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Friday, May 7, 2010

Becoming a Chayal - Rafi's IDF Swearing in Ceremony

Over the years, I have been to a number of IDF swearing in ceremonies, mostly with groups of tourists. At each ceremony, I have been moved to tears of pride, even when I did not know any of the soldiers there. (OK – I also cried when I saw the movie “Born Free” as a kid…).

But yesterday was different. Yesterday, Batya, Ari, Nili and I were at Latrun to be with our oldest son Rafi as he solemnly pledged allegiance to people, state and army of Israel. It was a moving ceremony marking the end of the initial stage of basic training, and I found myself choked up numerous times. I could barely sing the “Hatikvah” at the end as my voice kept cracking.

The soldiers arrived at Latrun early in the morning for a series and exercises, practice drills etc. We arrived at 3 PM. Under a blazing hot sun we staked out seats in the outdoor amphitheater nearest to where Rafi and his unit would be stationed for the ceremony. We were joined by my Mom (Savta Reva), 2 other Efrat families whose sons are in the same unit, a whole gaggle of friends of Rafi, Ari and Nili, and our close friends the Peretz and the Schwartz families who have watched Rafi grow up. We had coordinated together to bring food and drink for the boys and their friends & guests so we lay out a spread of fruit, schnitzel, foccacias, sandwiches, cookies and cake, drinks etc. Rafi and the other soldiers soon joined us and soon everyone was busy eating, drinking, laughing, hugging, talking, posing for pictures etc. This scene was repeating itself all over Latrun as families and friends gathered in a festive atmosphere to celebrate this milestone in the lives of our sons and families.

By 4:45 the ceremony was ready to begin. Rafi and his pals quickly joined the over 600 soldiers being sworn into the Armored Corp marching on to the stage and arranging themselves by units and companies. The ceremony began with the soldiers at attention and the crowd standing for the recitation of “Yizkor” remembering those who have fallen in defense of Israel. There were various presentations and speeches and then the moments that we were all waiting for. In response to the pledge of allegiance to the people, state and army of Israel, each company roared its affirmative response. Then, each soldier came forward to receive his Tanach (Bible) and gun from their company commanders.

While this ceremony is the “swearing in” where they go from being recruits to being soldiers of the Israel Defense Forces (complete with M-16 rifles), interestingly not everyone swears. Jewish tradition takes swearing very seriously and as such discourages the use of oaths and swearing except when absolutely necessary. Therefore soldiers are given the option of replying Ani Nishbah (I swear) or Ani Matzhir (I affirm) in response to the pledge. Many religiously observant soldiers (including Rafi) choose to affirm rather than to swear. Since each company responds in unison (at the top of their lungs) and since roughly half or more of the soldiers are identifiably religious, the response came out sounding something like Ani Nishtzir in a wonderful cacophony of personal autonomy within the broader group cohesion and conformity. This was another moment that moved me to tears as I watched Rafi’s face closely as he responded Ani Matzhir with such intensity and strength, affirming his pride as a soldier of Israel and his pride and identity as an observant and proud Jew.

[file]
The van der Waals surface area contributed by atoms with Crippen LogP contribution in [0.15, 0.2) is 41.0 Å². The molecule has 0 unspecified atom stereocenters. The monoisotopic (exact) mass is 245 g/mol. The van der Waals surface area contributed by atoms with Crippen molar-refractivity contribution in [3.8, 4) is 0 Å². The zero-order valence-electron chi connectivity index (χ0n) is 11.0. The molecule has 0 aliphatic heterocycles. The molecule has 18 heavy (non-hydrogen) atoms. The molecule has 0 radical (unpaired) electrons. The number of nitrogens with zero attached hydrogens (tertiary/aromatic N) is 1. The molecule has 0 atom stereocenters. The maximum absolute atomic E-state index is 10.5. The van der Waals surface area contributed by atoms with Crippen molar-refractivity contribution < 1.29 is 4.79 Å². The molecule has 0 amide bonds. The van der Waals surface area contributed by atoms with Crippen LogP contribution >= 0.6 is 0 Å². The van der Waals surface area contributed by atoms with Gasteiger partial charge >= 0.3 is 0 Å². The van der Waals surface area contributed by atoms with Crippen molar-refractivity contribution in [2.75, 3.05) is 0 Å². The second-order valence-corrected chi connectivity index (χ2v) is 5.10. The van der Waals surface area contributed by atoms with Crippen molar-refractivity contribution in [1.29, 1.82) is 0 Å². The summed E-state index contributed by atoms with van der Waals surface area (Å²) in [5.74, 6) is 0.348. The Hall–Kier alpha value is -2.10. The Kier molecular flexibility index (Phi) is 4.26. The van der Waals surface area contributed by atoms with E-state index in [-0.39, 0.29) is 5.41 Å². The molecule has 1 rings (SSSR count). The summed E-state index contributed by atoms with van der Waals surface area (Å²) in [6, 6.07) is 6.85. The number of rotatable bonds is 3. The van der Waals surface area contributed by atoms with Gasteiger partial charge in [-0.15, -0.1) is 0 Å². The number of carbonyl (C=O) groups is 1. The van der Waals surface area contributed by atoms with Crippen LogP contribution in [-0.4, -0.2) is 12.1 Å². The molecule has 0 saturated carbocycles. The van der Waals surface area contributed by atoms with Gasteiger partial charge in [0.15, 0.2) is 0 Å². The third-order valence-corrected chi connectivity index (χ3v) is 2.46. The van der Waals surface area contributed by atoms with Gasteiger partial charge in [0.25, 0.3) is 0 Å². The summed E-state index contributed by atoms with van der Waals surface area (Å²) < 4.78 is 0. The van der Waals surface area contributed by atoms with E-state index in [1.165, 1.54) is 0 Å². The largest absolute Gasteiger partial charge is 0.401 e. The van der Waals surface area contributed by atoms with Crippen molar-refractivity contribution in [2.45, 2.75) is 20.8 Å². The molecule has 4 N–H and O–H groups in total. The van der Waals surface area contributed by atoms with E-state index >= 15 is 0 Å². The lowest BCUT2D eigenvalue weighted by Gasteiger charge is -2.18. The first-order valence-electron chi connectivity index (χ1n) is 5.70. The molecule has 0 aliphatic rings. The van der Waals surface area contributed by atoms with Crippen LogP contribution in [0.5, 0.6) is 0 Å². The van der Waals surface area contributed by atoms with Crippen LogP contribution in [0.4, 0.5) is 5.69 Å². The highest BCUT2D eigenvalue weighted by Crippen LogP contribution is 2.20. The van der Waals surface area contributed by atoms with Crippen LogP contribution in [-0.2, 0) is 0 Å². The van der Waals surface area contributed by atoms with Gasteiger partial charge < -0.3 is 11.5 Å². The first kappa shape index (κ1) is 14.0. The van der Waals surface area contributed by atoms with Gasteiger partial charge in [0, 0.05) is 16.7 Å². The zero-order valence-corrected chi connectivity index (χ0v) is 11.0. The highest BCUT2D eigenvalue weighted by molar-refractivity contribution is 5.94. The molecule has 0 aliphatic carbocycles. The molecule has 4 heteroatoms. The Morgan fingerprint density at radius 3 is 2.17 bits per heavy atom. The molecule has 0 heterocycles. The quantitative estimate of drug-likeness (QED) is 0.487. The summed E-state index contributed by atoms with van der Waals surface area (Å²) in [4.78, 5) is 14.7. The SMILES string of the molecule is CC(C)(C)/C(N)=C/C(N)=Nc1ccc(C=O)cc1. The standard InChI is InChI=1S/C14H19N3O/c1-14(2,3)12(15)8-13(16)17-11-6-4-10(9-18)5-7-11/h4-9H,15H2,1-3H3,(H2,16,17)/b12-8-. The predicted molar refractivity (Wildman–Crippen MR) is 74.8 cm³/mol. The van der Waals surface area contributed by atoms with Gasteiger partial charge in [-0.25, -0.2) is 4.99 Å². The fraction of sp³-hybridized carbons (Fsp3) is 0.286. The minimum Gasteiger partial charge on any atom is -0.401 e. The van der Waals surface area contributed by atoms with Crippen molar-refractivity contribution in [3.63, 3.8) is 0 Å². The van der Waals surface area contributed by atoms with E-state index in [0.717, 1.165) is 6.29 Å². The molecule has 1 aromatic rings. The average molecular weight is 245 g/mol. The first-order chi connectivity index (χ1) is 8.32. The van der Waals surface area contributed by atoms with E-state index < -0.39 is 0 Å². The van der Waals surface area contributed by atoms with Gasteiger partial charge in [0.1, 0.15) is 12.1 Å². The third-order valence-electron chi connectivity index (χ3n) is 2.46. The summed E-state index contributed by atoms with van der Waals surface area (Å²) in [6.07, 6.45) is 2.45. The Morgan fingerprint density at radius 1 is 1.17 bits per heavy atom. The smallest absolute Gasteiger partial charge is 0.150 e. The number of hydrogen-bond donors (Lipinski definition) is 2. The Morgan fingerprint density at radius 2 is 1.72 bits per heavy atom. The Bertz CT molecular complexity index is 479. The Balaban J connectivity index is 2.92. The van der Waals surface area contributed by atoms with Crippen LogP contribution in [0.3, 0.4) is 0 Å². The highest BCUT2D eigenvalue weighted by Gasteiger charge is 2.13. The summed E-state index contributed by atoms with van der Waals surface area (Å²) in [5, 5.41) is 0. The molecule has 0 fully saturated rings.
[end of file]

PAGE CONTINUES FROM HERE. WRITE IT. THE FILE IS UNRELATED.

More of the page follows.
The short speeches focused on the hard work that the boys have gone through already and the hard road ahead. The commanders who spoke were full of praise for their dedication and spirit. There was a strong emphasis on our desire for peace and security. Not once was there a glorification of war and battle. Is there another army in the world quite like this?

We were thrilled to have Savta Reva and our close friends and close friends of our kids with us and to be joined together with other families from Efrat. As olim, we and our kids have become used to celebrating life cycle events with a relatively small circle of friends since so many of our relatives still live overseas. But yesterday we were probable one of the largest groupings there – when Rafi stepped forward, a huge cheer went up from our section accompanied by large hand held signs, clapping and singing.

All in all, it was a celebratory occasion. Of course, darker thoughts intruded uninvited at times but they were pushed aside by the pride and energy of the soldiers and the thousands of friends and relatives sharing the moment and celebrating together.

For us it was a moment of intense pride and fulfillment. We have after all come home to Israel as part of the age old Jewish and modern Zionist dream. We have brought up our children to be dedicated to the people and traditions of Israel. We are so proud that Rafi understands that freedom does not come for free and that he sees it as his privilege and obligation as a Jew to fight to maintain our hard earned freedom – no one else will do it for us.

I have been to Latrun and seen the banner “Welcome to the Armored Corp Family Circle” many times. For the first time I knew that that banner included me - we are now a part of that proud family…Shehechiyanu VeKiyamanu VeHigiyanu LaZman Hazeh.

1 comment:

  1. I am kvelling for you all, and I have goosebumps reading this that start at my shoulders and go all of the way down my legs! I pray that "lo yilmedu od milchama...." and that Rafi and all other chayalim will no longer need to carry a gun. In the meantime, mazel tov, I guess?

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